Geographic and racial representation and reported success rates of studies of catheter ablation for atrial fibrillation: Findings from the SMASH-AF meta-analysis study cohort. Journal of cardiovascular electrophysiology Leef, G. C., Perino, A. C., Cluckey, A., Yunus, F. N., Askari, M., Heidenreich, P. A., Narayan, S. M., Wang, P. J., Turakhia, M. P. 2018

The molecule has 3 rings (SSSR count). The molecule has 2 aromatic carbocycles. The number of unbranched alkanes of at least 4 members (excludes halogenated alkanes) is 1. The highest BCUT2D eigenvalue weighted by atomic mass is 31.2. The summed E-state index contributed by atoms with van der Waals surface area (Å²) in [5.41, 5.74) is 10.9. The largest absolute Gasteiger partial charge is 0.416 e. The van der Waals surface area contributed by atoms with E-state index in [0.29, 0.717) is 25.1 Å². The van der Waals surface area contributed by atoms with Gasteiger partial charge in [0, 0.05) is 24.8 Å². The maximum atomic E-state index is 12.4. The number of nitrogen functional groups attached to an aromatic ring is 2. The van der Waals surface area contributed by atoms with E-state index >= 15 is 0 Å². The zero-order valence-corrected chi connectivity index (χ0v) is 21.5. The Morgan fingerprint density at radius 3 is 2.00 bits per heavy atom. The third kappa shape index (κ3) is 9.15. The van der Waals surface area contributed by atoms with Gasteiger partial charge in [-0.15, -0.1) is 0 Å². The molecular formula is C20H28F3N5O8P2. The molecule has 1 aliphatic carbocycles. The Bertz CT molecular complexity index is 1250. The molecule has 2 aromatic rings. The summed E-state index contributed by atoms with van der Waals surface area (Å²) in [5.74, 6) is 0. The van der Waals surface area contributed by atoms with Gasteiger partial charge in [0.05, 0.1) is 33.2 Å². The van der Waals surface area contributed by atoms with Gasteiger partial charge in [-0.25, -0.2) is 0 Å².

INTRODUCTION: We performed a systematic review and meta-analysis of geographic and racial representation and reported success rates of studies of catheter ablation for atrial fibrillation (AF).METHODS AND RESULTS: We searched PubMed, Scopus, and Cochrane databases from 1/1/1990 to 8/1/2016 for trials and observational studies reporting AF ablation outcomes. Major exclusion criteria were insufficient reporting of outcomes, non-English language articles, and ablation strategies that were not prespecified and uniform. We described geographic and racial representation and single-procedure ablation success rates by country, controlling for patient demographics and study design characteristics. The analysis cohort included 306 studies (49,227 patients) from 28 countries. Over half of the paroxysmal (PAF) and nonparoxysmal AF (NPAF) treatment arms were conducted in 5 and 3 countries, respectively. Reporting of race or ethnicity demographics and outcomes were rare (1 study, 0.3%) and nonexistent, respectively. Unadjusted success rates by country ranged from 63.5% to 83.0% for PAF studies and 52.7% to 71.6% for NPAF studies, with substantial variation in patient demographics and study design. After controlling for covariates, South Korea and the United States had higher PAF ablation success rates, with large residual heterogeneity. NPAF ablation success rates were statistically similar by country.CONCLUSIONS: Studies of AF ablation have substantial variation in patient demographics, study design, and reported outcomes by country. There is limited geographic representation of trials and observational studies of AF ablation and a paucity of race- or ethnicity-stratified results. Future AF ablation studies and registries should aim to have broad representation by race, geography, and ethnicity to ensure generalizability.

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